“The rationale behind requiring businesses to report on their carbon emissions is sound—businesses should disclose all materials risks to the market, and climate-related risk is no different. However, not enough attention has been paid so far to the legitimate difficulties associated with calculating certain types of carbon emissions, particularly downstream Scope 3 emissions (indirect emissions resulting from the use of products and services sold by a reporting company).”
In The News
William Michael Lynn, professor of services marketing at the Nolan School, explains the five reasons why we leave a larger gratuity.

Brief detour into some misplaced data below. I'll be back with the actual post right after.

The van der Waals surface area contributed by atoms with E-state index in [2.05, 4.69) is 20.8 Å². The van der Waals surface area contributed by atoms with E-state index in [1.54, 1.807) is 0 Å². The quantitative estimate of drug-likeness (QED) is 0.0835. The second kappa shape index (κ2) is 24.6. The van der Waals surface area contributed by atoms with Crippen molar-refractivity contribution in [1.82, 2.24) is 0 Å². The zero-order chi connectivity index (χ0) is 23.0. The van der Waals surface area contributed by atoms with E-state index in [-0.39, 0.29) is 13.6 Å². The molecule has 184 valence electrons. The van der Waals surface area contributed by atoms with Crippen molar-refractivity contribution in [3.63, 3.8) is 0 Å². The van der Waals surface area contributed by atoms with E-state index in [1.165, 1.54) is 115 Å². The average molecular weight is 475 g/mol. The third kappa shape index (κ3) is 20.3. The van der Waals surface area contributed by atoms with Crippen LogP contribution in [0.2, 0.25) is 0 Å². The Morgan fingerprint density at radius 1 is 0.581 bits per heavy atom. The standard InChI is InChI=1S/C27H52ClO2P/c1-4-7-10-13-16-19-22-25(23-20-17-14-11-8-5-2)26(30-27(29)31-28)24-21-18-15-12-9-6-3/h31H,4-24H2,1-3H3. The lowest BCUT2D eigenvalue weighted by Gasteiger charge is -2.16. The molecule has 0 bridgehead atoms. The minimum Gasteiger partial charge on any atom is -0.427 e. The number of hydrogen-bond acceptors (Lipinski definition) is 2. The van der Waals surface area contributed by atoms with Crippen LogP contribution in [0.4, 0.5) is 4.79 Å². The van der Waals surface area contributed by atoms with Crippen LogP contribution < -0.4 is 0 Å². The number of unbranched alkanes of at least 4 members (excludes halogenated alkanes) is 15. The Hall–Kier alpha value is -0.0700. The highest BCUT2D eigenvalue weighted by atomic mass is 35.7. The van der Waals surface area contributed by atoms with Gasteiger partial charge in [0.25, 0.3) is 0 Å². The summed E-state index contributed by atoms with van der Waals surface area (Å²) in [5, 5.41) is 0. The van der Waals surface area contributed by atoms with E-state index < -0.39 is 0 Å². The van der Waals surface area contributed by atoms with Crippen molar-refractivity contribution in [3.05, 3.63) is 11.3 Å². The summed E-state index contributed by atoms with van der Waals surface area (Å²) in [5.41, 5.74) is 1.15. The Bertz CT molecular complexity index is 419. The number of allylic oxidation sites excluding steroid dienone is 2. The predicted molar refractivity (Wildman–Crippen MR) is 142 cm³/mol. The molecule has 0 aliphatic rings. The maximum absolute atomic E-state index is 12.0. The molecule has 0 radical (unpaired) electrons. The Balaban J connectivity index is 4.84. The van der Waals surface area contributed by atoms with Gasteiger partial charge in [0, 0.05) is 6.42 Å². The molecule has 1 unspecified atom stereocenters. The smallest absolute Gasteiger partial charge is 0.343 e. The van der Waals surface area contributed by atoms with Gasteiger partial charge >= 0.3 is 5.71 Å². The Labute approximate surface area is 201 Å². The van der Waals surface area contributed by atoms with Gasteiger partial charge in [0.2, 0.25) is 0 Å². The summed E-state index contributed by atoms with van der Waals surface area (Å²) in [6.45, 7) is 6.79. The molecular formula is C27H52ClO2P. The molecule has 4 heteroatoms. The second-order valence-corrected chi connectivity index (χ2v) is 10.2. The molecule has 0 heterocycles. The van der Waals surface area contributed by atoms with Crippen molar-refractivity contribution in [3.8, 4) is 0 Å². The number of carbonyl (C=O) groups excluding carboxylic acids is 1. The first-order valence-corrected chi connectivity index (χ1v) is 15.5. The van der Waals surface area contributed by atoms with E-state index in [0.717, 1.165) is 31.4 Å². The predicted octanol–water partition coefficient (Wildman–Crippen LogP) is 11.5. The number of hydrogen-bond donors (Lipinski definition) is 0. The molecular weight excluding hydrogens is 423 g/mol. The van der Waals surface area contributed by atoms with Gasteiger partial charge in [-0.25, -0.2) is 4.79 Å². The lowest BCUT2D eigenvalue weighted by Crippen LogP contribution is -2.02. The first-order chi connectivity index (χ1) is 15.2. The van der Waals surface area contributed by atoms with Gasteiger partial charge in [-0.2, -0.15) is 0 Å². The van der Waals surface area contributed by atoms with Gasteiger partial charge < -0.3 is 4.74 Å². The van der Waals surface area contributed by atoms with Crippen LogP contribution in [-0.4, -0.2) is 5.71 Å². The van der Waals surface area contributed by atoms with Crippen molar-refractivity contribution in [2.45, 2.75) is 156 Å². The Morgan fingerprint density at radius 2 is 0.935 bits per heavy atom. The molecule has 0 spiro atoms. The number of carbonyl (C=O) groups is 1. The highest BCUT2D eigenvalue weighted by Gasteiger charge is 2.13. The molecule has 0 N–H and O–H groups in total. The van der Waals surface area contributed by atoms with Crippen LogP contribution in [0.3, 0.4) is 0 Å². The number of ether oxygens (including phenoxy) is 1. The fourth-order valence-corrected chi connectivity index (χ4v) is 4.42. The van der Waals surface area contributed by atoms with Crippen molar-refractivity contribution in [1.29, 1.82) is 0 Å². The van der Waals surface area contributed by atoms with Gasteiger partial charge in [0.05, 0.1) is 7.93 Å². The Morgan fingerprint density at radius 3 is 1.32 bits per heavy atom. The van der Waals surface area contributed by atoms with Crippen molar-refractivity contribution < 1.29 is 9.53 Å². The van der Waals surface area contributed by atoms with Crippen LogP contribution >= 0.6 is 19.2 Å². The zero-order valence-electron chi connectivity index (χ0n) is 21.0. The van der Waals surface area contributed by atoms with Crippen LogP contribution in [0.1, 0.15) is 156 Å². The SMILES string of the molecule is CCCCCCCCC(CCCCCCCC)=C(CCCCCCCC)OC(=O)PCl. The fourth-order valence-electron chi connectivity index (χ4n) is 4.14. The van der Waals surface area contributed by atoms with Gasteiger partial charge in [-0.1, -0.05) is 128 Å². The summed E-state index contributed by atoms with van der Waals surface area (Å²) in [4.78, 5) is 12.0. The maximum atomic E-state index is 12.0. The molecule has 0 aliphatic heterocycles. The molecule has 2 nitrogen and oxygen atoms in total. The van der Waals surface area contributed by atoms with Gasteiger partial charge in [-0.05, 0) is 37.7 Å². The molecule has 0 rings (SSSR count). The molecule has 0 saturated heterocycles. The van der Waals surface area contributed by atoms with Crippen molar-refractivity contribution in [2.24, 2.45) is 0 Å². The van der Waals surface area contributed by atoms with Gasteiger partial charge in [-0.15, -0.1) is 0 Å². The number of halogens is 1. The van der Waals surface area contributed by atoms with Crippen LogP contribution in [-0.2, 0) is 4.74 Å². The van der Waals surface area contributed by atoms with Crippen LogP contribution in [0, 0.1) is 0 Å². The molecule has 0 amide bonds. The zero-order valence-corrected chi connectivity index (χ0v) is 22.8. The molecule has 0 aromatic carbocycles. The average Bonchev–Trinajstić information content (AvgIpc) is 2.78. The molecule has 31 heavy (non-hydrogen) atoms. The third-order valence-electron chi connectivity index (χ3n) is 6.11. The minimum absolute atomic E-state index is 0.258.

Art Wheaton, senior extension associate at the ILR Buffalo Co-Lab, says, “It severely hits the dealerships, and it hurts the customers who purchased those very expensive vehicles in good faith. You just told all your customers, 'Hey we can't fix those $50,000 to $70,000 cars we just sold you because we can't get you the parts.'”
Kate Bronfenbrenner, senior lecturer at ILR, joins Bloomberg Markets to explain the difficulty of negotiating between striking autoworkers and manufacturers.
“We now think that we have observational evidence that the carbon we see on Europa’s surface came from the ocean. That's not a trivial thing. Carbon is a biologically essential element,” says Samantha Trumbo, research associate at the Center for Astrophysics and Planetary Science.
Cathy Creighton, director of the ILR Buffalo Co-Lab, discusses the impact of the loss of pandemic-era funding on the childcare industry.
Flavio Lehner, assistant professor of Earth and atmospheric sciences, says, “The more extreme the precipitation, the bigger of a relative effect we see from climate change.”